Our plan for this day was a trip from Fes to Meknes. Those two are both referred to as Imperial cities and as such offer many sights worth visiting.
We left the hotel and headed for the bus station. There we were informed that the bus for Meknes is not leaving until 6 PM. It was a long wait so we started looking for alternatives.
After a couple of minutes we were approached by a local and after a short conversation he offered to arrange a ride for Azrou for the same price we expected to pay for the bus. Azrou is a crossroad on the way south. From there the road continues across Atlas Mountains and into the sand dunes of Merzouga.
We didn't trust the guy, but we were very curious what he was up to. "Curiosity killed the cat" says an old proverb, but we decided to play along nevertheless.
He promised us a cheap ride with a Grand taxi to Azrou, where we could catch a fancy bus to Rissani. We liked that idea, because that meant skipping the town of Er Rachidia, against which we were warned a couple of times.
Different touts are supposedly especially pushy and persistent in that town. They know almost everyone getting off the bus in Er Rachidia is on the way to the desert. When trying to sell you a guided tour into the desert they just won't take no for an answer.
Even though we still didn't think the guy was telling the truth, we took his offer.
An old Mercedes was already waiting for us and all we had to do was pay the driver and hit the road. With us in the cab, the car was full. This meant six (yes, that's 6!) people plus the driver.
I guess we were lucky that all four of us sitting in the back seat were quite skinny. Two local guys sharing the back seat with M. and me were obviously amused with the two unusual passengers but unfortunately didn't speak any English to share their reasons with us. It was the same with the driver and other two passengers.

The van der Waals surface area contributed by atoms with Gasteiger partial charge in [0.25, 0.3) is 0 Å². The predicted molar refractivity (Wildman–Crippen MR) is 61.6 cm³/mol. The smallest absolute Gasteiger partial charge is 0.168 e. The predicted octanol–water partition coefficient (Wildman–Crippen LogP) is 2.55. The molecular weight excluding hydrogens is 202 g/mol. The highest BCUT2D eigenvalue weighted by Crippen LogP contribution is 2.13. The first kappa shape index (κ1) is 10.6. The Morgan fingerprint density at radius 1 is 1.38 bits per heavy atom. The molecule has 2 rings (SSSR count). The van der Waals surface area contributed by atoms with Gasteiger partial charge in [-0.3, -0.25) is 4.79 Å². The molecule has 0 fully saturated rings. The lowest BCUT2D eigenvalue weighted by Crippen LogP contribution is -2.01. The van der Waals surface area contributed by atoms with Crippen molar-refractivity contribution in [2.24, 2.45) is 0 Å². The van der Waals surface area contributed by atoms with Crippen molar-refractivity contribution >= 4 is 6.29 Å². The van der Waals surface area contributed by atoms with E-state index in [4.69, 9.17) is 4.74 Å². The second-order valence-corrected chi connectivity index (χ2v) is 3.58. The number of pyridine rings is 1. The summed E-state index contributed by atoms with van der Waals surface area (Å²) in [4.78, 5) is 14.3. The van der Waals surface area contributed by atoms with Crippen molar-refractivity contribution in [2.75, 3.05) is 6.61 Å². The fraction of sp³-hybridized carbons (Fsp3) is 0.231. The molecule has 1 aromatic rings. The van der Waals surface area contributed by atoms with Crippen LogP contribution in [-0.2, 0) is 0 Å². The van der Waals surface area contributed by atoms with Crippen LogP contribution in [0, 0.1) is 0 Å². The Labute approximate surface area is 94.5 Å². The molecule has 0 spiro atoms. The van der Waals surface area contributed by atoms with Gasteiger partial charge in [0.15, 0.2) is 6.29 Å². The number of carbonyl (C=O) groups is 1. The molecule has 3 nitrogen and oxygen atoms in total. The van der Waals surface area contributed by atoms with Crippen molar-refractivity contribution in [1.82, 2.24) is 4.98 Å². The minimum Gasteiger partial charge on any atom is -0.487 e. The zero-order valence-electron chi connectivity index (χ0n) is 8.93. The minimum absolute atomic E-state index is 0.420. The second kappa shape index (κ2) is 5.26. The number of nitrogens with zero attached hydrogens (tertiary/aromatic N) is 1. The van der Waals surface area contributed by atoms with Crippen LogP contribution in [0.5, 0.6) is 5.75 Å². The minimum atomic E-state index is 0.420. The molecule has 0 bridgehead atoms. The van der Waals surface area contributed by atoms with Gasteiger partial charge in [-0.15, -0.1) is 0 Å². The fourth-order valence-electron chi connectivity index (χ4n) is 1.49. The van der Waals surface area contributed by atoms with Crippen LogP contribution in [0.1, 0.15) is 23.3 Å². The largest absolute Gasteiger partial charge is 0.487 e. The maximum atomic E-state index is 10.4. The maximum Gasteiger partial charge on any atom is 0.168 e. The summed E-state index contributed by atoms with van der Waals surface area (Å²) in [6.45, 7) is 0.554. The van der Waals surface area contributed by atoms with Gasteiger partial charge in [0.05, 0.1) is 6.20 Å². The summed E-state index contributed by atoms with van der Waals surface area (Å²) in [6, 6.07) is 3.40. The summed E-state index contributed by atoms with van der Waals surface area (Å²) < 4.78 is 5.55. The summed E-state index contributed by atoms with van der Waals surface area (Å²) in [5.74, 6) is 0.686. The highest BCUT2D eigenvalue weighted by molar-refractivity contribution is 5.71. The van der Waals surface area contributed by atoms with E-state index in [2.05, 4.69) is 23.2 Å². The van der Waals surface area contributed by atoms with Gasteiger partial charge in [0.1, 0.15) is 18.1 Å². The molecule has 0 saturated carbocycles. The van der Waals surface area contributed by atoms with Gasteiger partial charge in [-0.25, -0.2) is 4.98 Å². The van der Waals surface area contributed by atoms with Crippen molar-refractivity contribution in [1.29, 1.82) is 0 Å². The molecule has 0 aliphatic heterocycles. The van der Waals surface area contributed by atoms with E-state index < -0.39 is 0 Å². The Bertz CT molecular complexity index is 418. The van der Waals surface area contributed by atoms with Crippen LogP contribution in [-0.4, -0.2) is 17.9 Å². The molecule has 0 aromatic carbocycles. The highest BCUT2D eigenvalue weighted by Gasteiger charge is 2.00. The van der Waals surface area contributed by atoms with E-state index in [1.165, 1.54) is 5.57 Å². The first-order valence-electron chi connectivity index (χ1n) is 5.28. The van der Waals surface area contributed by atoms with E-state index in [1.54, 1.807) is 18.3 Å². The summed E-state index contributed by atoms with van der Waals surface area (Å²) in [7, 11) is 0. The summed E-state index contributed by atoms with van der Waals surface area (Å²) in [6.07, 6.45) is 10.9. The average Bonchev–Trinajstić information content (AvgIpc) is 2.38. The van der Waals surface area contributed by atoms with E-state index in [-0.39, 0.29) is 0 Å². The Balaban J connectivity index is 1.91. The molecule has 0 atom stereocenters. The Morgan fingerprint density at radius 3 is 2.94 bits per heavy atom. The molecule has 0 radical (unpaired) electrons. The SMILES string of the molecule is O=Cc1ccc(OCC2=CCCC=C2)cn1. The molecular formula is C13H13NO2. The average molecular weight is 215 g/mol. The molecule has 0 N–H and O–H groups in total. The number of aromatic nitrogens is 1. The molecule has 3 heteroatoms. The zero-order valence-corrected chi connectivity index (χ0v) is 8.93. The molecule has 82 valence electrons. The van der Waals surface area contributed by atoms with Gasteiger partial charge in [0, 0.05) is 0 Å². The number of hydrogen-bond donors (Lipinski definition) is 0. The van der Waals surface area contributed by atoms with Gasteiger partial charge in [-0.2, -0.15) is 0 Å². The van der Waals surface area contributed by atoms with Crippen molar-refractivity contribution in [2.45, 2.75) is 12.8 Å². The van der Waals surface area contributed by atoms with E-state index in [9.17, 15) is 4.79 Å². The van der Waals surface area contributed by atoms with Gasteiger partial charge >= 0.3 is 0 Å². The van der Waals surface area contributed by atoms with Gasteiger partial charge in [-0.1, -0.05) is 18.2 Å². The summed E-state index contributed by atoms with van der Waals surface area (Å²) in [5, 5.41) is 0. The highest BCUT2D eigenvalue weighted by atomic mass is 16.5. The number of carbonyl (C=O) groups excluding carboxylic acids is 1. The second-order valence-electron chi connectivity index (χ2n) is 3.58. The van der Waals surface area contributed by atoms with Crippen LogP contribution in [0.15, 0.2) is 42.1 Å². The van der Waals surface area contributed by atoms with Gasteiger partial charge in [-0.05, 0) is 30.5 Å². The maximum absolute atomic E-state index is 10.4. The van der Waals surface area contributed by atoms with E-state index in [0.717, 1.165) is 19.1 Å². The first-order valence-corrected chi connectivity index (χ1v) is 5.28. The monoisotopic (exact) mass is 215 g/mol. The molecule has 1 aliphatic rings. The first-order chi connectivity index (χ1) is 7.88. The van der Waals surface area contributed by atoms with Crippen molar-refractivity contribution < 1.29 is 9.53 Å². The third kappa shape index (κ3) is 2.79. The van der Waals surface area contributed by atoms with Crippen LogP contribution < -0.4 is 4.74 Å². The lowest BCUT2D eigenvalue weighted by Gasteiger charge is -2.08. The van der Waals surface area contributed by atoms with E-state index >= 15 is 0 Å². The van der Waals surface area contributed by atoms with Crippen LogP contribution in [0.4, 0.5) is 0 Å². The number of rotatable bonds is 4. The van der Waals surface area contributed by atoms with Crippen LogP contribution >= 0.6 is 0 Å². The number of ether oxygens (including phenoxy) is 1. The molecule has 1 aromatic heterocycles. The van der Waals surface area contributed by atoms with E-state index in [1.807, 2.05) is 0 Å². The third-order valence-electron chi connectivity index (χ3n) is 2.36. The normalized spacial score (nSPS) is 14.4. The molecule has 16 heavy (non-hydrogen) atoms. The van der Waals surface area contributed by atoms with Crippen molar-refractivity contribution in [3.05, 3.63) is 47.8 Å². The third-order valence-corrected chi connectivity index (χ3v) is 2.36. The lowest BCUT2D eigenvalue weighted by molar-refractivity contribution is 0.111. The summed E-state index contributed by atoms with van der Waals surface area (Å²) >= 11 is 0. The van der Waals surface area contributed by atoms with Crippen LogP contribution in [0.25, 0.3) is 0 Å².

I guess this seems like a pretty uncomfortable event but it wasn't. Besides an occasional not very safe overtaking manoeuvre (on some occasions M. didn't feel very comfortable watching the road, so she tried to focus on something else), the two hours to Azrou passed pretty quickly.
From there on we boarded a bus to Rissani, which was just leaving when we got to the station. Unfortunately it wasn't a new, comfortable one we got used to until this point. CTM buses don't cover this destination, so we were stuck with a less comfortable option.
It is funny really... we always opted for CTM buses, almost the only exception was the longest destination over Atlas mountains.
We didn't have any problems with the winding road. Unfortunately this can't be said for quite a few of other passengers. Some of them were throwing up most of the way.
Despite all of those things we enjoyed the beautiful Atlas scenery. The most annoying thing were a couple of breaks during which we were pestered with locals trying to sell us something.
Some had various fossils to offer at supposedly very affordable prices, others were selling the best desert experience ever. We didn't give any of them a chance.When I was speaking with them and tried not to look too irritated and turned them down politely. M. on the other hand got annoyed by them quite quickly and was soon "a bit" more direct.
As we were nearing the desert, thunderstorms and heavy rain were picking up. In some places the road was totally flooded. On a few occasions I would feel much better if we were on a boat instead of a bus.
When we got to Rissani it was already late and we were pretty exhausted. To top it all we found out that our backpacks stored in the luggage compartment of the bus were soaking wet and covered in dirt.
Besides all that we still had a hotel to find. It wasn't easy but we succeeded after a couple of tries. It was just for one night so this time we weren't too picky.
After a quick shower we fell into the bed and slept like dead till next morning.